LOS ANGELES - Luxury cars lead the grid at the LA Auto show: limited editions, $200,000+ price tags, 3D dashboards for drivers and champagne on ice for passengers.
What more could the ultra-rich motorist want?
Red-hot stock markets, historically low interest rates and cheaper gas prices are fueling a surge in sales of top-of-the-range cars at the West Coast show.
"The market is very robust," with 5-6 per cent growth expected next year, said Johan de Nysschen head of General Motors' high-end brand Cadillac, presenting the new ATS-V on Wednesday.
The sports car will cost from $63,000 (S$82,070) but Nysschen noted that the market is stronger for more expensive models, at over $100,000 - a segment dominated by European automakers, but where Cadillac soon hopes to compete.
Those carmakers from across the Pond have in recent years extended their range to smaller and less expensive models, accessible to more customers notably due to low-interest financing.
The risk for brands like Porsche, BMW, Mercedes and others like Jaguar is to see their image suffer among the millionaire type customers they try to woo in the United States, China, Europe and the Middle East.
Their challenge is therefore to continue to produce high-end luxury cars which make people dream, a little like how haute-couture fashion fuels sales of ready-to-wear clothes on the high street.
"You have (leasing) offers for Maseratis at $699 per month, so luxury carmakers have to protect their brands," said Jessica Caldwell, an analyst at specialist website Edmunds.com.
Cars for the 0.1 per cent
The Mercedes Maybach S600, unveiled Wednesday in Los Angeles, is a text book example.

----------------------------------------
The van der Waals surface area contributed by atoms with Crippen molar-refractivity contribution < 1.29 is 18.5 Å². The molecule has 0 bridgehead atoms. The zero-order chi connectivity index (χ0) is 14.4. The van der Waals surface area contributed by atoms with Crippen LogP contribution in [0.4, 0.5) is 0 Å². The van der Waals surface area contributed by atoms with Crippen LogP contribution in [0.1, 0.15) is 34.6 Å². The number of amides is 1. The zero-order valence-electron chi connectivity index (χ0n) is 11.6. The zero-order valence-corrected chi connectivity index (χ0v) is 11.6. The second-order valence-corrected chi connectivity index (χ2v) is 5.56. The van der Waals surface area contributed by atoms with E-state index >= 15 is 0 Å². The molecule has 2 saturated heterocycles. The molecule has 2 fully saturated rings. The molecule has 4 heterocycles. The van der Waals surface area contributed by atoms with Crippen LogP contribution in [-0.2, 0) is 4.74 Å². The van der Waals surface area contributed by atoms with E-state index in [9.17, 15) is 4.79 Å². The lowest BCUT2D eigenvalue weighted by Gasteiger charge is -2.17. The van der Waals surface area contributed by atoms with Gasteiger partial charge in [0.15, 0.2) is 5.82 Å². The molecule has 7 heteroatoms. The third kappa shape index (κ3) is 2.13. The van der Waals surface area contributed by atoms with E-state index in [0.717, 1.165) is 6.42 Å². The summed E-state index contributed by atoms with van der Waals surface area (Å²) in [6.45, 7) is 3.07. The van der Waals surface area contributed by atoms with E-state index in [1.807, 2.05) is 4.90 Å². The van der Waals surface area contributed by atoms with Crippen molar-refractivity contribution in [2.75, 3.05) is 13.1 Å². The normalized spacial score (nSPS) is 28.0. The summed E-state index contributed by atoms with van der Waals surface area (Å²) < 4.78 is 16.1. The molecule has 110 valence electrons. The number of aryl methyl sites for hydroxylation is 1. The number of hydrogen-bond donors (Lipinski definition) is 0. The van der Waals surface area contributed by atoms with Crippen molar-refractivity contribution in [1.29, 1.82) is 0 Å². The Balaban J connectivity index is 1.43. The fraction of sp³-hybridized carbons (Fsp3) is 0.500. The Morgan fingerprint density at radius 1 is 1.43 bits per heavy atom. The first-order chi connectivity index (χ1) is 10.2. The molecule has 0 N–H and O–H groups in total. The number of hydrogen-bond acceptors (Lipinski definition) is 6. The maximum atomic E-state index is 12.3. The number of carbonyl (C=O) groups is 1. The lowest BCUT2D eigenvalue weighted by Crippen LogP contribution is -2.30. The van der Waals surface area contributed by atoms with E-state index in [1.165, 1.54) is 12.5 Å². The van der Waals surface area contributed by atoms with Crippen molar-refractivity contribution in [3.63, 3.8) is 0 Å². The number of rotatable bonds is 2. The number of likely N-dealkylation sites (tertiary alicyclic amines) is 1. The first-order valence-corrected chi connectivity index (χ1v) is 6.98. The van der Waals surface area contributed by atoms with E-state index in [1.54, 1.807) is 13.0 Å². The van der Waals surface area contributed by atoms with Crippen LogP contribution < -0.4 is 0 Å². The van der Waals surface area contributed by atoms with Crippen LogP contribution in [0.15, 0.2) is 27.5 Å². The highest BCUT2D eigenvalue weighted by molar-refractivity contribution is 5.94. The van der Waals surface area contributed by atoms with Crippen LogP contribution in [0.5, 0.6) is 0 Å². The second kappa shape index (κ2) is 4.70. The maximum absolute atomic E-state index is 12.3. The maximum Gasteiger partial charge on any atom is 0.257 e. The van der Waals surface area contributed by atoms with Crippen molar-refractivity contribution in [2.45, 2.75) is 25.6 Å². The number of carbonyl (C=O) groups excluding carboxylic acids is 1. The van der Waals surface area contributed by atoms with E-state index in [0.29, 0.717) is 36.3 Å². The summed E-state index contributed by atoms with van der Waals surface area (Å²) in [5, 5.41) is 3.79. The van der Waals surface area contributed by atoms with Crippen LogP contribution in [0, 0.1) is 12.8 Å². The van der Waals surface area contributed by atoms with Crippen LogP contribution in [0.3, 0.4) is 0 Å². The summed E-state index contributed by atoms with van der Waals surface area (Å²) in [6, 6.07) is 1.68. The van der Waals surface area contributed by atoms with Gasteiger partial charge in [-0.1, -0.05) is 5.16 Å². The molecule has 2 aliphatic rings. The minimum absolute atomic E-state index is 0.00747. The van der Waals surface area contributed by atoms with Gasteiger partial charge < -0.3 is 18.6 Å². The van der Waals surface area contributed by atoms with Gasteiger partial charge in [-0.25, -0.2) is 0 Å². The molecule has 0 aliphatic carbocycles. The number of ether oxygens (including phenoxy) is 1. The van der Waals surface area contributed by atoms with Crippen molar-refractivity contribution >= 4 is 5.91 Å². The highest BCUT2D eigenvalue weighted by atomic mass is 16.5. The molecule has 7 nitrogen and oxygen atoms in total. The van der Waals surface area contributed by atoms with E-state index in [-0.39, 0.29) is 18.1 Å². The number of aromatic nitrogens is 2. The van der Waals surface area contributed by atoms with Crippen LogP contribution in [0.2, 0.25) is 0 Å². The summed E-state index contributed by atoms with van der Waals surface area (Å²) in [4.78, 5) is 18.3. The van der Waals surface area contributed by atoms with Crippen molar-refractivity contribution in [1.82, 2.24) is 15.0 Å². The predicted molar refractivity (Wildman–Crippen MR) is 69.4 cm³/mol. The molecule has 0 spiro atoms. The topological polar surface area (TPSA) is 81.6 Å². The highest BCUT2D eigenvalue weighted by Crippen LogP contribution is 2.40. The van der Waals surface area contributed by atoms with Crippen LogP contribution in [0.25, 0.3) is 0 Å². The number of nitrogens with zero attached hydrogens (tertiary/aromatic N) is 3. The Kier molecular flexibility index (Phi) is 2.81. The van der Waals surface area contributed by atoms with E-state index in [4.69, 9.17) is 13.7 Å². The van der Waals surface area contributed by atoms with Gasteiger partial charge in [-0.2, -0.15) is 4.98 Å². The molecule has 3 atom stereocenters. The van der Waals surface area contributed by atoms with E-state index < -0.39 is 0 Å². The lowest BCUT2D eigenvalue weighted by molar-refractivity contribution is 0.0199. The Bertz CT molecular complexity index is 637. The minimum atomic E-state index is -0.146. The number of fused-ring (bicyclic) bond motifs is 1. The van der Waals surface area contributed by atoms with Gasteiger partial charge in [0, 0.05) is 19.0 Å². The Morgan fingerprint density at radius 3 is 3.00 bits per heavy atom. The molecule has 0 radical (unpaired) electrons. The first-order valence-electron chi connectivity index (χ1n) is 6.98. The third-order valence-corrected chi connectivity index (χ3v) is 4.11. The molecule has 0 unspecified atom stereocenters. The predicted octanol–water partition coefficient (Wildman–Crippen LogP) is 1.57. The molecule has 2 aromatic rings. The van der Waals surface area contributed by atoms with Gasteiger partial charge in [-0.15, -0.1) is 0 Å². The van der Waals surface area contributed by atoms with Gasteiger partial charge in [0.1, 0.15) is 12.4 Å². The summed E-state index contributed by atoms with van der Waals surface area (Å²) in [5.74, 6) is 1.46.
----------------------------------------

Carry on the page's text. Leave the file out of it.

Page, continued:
Like many cars for the so-called 0.1 per cent the Maybach, whose price is as yet unknown, includes "not necessarily groundbreaking new features" compared to the Mercedes S Class, but lots of luxury detailing, said Caldwell.
This includes padded leather finishing like a Chanel handbag, with every attention paid to the "very important passenger." Thus rear seats recline almost to bed angle, a fridge comes complete with two champagne flutes ready to toast, and the audio system is designed so that the driver can be heard without turning around of raising his or her voice.
The new Porsche Carrera 911 GT has a programme which allows the driver to set the air conditioning temperature remotely, among other gadgets.
To woo the wealthiest customers, automakers are also making limited edition cars. The number made is tiny, but they have vast profit margins, and prestige is everything.
For example only 100 cars will be made in the Porsche Panamera Exclusive Series. Audi, the premium brand of the Volkswagen group, will make only 60 of its R8 series, with a price tag of roughly 200,000 dollars.
To highlight its high-end range, Audi also brought a prototype to Los Angeles: the "Prologue" has a 3D dashboard and a glove compartment covered with a screen from which information can be "swiped" across to the driver.
To seduce the stars of Wall Street, not to mention Silicon Valley or oil magnates, carmakers say they are not only adding engine power and a more luxurious experience inside the car.
"We create a different world for these very exclusive customers," senior Mercedes executive Carsten Oder told AFP.
Treats include private philharmonic concerts, test drives on race tracks, meetings with celebrities or champions at golf tournaments, masterclasses with designers.
Automakers offer their wealthiest customers an experience "where you can meet people exclusively from your type of circle," said Oder.